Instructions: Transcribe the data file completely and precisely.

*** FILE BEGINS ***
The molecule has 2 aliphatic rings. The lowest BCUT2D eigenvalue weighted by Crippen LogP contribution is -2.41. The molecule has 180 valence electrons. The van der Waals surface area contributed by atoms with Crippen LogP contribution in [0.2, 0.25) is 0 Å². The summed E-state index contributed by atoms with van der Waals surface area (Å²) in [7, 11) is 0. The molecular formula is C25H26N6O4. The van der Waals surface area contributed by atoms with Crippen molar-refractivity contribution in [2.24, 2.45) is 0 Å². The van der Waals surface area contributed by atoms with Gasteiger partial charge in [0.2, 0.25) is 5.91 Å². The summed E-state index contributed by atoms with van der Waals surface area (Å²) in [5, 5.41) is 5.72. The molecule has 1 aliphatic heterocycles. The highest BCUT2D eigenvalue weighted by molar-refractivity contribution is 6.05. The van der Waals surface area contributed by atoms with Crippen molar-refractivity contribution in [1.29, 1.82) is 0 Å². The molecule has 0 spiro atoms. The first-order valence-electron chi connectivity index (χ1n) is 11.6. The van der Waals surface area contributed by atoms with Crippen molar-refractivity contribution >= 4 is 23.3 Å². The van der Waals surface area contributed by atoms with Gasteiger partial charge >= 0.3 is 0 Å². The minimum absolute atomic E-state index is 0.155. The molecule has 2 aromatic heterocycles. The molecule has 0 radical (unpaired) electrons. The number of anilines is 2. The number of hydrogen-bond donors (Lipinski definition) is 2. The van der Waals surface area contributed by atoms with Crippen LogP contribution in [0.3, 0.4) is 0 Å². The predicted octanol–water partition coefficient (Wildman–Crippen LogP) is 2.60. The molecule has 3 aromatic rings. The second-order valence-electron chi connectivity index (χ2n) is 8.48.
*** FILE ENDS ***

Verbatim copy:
The molecule has 2 aliphatic rings. The lowest BCUT2D eigenvalue weighted by Crippen LogP contribution is -2.41. The molecule has 180 valence electrons. The van der Waals surface area contributed by atoms with Crippen LogP contribution in [0.2, 0.25) is 0 Å². The summed E-state index contributed by atoms with van der Waals surface area (Å²) in [7, 11) is 0. The molecular formula is C25H26N6O4. The van der Waals surface area contributed by atoms with Crippen molar-refractivity contribution in [2.24, 2.45) is 0 Å². The van der Waals surface area contributed by atoms with Gasteiger partial charge in [0.2, 0.25) is 5.91 Å². The summed E-state index contributed by atoms with van der Waals surface area (Å²) in [5, 5.41) is 5.72. The molecule has 1 aliphatic heterocycles. The highest BCUT2D eigenvalue weighted by molar-refractivity contribution is 6.05. The van der Waals surface area contributed by atoms with Crippen molar-refractivity contribution in [1.29, 1.82) is 0 Å². The molecule has 0 spiro atoms. The first-order valence-electron chi connectivity index (χ1n) is 11.6. The van der Waals surface area contributed by atoms with Crippen molar-refractivity contribution >= 4 is 23.3 Å². The van der Waals surface area contributed by atoms with Gasteiger partial charge >= 0.3 is 0 Å². The minimum absolute atomic E-state index is 0.155. The molecule has 2 aromatic heterocycles. The molecule has 0 radical (unpaired) electrons. The number of anilines is 2. The number of hydrogen-bond donors (Lipinski definition) is 2. The van der Waals surface area contributed by atoms with Crippen LogP contribution in [0.3, 0.4) is 0 Å². The predicted octanol–water partition coefficient (Wildman–Crippen LogP) is 2.60. The molecule has 3 aromatic rings. The second-order valence-electron chi connectivity index (χ2n) is 8.48.